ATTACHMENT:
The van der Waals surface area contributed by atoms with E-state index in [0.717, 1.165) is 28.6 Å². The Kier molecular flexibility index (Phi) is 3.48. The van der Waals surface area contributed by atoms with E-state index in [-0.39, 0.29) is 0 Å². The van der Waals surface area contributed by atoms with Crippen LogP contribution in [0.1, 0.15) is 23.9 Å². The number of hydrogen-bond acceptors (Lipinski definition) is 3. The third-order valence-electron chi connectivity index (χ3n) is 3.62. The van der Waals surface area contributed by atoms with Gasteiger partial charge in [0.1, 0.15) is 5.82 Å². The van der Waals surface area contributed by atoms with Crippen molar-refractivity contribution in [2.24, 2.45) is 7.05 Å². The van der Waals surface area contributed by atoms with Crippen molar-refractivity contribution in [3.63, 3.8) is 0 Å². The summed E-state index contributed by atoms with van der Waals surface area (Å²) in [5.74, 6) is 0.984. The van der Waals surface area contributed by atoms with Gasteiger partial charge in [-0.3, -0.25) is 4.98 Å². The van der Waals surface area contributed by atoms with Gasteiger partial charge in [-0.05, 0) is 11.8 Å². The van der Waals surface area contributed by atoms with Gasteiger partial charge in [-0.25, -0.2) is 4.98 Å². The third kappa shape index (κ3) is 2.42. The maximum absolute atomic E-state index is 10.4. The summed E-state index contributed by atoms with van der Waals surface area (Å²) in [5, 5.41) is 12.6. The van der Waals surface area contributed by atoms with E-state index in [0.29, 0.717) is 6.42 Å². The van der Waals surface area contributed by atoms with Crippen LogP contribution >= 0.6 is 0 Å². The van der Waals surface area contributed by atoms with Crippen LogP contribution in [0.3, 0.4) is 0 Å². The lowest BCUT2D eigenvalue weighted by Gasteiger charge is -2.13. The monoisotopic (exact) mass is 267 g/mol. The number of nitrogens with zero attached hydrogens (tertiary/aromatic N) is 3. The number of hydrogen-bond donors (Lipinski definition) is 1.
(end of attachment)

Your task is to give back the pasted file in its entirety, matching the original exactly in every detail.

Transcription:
The van der Waals surface area contributed by atoms with E-state index in [0.717, 1.165) is 28.6 Å². The Kier molecular flexibility index (Phi) is 3.48. The van der Waals surface area contributed by atoms with E-state index in [-0.39, 0.29) is 0 Å². The van der Waals surface area contributed by atoms with Crippen LogP contribution in [0.1, 0.15) is 23.9 Å². The number of hydrogen-bond acceptors (Lipinski definition) is 3. The third-order valence-electron chi connectivity index (χ3n) is 3.62. The van der Waals surface area contributed by atoms with Gasteiger partial charge in [0.1, 0.15) is 5.82 Å². The van der Waals surface area contributed by atoms with Crippen molar-refractivity contribution in [2.24, 2.45) is 7.05 Å². The van der Waals surface area contributed by atoms with Crippen molar-refractivity contribution in [3.63, 3.8) is 0 Å². The summed E-state index contributed by atoms with van der Waals surface area (Å²) in [5.74, 6) is 0.984. The van der Waals surface area contributed by atoms with Gasteiger partial charge in [-0.3, -0.25) is 4.98 Å². The van der Waals surface area contributed by atoms with Gasteiger partial charge in [-0.05, 0) is 11.8 Å². The van der Waals surface area contributed by atoms with Gasteiger partial charge in [-0.25, -0.2) is 4.98 Å². The third kappa shape index (κ3) is 2.42. The maximum absolute atomic E-state index is 10.4. The summed E-state index contributed by atoms with van der Waals surface area (Å²) in [5, 5.41) is 12.6. The van der Waals surface area contributed by atoms with E-state index in [0.29, 0.717) is 6.42 Å². The van der Waals surface area contributed by atoms with Crippen LogP contribution >= 0.6 is 0 Å². The van der Waals surface area contributed by atoms with Crippen LogP contribution in [0.3, 0.4) is 0 Å². The lowest BCUT2D eigenvalue weighted by Gasteiger charge is -2.13. The monoisotopic (exact) mass is 267 g/mol. The number of nitrogens with zero attached hydrogens (tertiary/aromatic N) is 3. The number of hydrogen-bond donors (Lipinski definition) is 1.